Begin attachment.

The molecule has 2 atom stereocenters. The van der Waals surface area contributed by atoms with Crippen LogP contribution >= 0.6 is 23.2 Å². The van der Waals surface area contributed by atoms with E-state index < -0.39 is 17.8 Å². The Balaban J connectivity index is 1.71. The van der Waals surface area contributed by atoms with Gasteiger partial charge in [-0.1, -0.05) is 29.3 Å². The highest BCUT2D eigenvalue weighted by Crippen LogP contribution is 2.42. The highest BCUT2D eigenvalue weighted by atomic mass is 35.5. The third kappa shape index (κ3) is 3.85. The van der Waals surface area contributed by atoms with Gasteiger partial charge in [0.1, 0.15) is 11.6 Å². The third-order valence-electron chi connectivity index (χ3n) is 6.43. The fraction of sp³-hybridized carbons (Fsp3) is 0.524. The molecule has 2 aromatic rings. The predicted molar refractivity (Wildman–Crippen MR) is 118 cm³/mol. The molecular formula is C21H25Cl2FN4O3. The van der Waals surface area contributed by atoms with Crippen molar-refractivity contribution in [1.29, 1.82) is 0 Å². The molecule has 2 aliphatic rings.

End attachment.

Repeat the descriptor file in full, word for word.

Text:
The molecule has 2 atom stereocenters. The van der Waals surface area contributed by atoms with Crippen LogP contribution >= 0.6 is 23.2 Å². The van der Waals surface area contributed by atoms with E-state index < -0.39 is 17.8 Å². The Balaban J connectivity index is 1.71. The van der Waals surface area contributed by atoms with Gasteiger partial charge in [-0.1, -0.05) is 29.3 Å². The highest BCUT2D eigenvalue weighted by Crippen LogP contribution is 2.42. The highest BCUT2D eigenvalue weighted by atomic mass is 35.5. The third kappa shape index (κ3) is 3.85. The van der Waals surface area contributed by atoms with Gasteiger partial charge in [0.1, 0.15) is 11.6 Å². The third-order valence-electron chi connectivity index (χ3n) is 6.43. The fraction of sp³-hybridized carbons (Fsp3) is 0.524. The molecule has 2 aromatic rings. The predicted molar refractivity (Wildman–Crippen MR) is 118 cm³/mol. The molecular formula is C21H25Cl2FN4O3. The van der Waals surface area contributed by atoms with Crippen molar-refractivity contribution in [1.29, 1.82) is 0 Å². The molecule has 2 aliphatic rings.